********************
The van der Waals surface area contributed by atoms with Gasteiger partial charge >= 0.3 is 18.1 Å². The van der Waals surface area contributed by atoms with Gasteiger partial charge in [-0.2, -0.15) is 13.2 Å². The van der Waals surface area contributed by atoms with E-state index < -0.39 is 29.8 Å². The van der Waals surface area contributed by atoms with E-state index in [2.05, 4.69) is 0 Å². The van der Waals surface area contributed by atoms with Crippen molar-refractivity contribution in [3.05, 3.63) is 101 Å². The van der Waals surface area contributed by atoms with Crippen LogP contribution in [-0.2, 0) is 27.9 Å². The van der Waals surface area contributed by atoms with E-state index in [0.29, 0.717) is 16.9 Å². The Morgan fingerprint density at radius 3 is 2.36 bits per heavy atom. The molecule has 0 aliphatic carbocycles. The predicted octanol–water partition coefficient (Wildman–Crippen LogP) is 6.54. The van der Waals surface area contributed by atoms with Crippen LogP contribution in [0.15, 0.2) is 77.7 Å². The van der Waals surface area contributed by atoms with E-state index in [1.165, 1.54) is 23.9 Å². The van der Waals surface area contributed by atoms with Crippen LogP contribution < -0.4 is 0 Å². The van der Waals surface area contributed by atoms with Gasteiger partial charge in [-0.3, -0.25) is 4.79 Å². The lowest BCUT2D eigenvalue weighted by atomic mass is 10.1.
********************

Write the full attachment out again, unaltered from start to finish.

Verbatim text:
The van der Waals surface area contributed by atoms with Gasteiger partial charge >= 0.3 is 18.1 Å². The van der Waals surface area contributed by atoms with Gasteiger partial charge in [-0.2, -0.15) is 13.2 Å². The van der Waals surface area contributed by atoms with E-state index < -0.39 is 29.8 Å². The van der Waals surface area contributed by atoms with E-state index in [2.05, 4.69) is 0 Å². The van der Waals surface area contributed by atoms with Crippen molar-refractivity contribution in [3.05, 3.63) is 101 Å². The van der Waals surface area contributed by atoms with Crippen LogP contribution in [-0.2, 0) is 27.9 Å². The van der Waals surface area contributed by atoms with E-state index in [0.29, 0.717) is 16.9 Å². The Morgan fingerprint density at radius 3 is 2.36 bits per heavy atom. The molecule has 0 aliphatic carbocycles. The predicted octanol–water partition coefficient (Wildman–Crippen LogP) is 6.54. The van der Waals surface area contributed by atoms with Crippen LogP contribution in [0.15, 0.2) is 77.7 Å². The van der Waals surface area contributed by atoms with E-state index in [1.165, 1.54) is 23.9 Å². The van der Waals surface area contributed by atoms with Crippen LogP contribution < -0.4 is 0 Å². The van der Waals surface area contributed by atoms with Gasteiger partial charge in [-0.3, -0.25) is 4.79 Å². The lowest BCUT2D eigenvalue weighted by atomic mass is 10.1.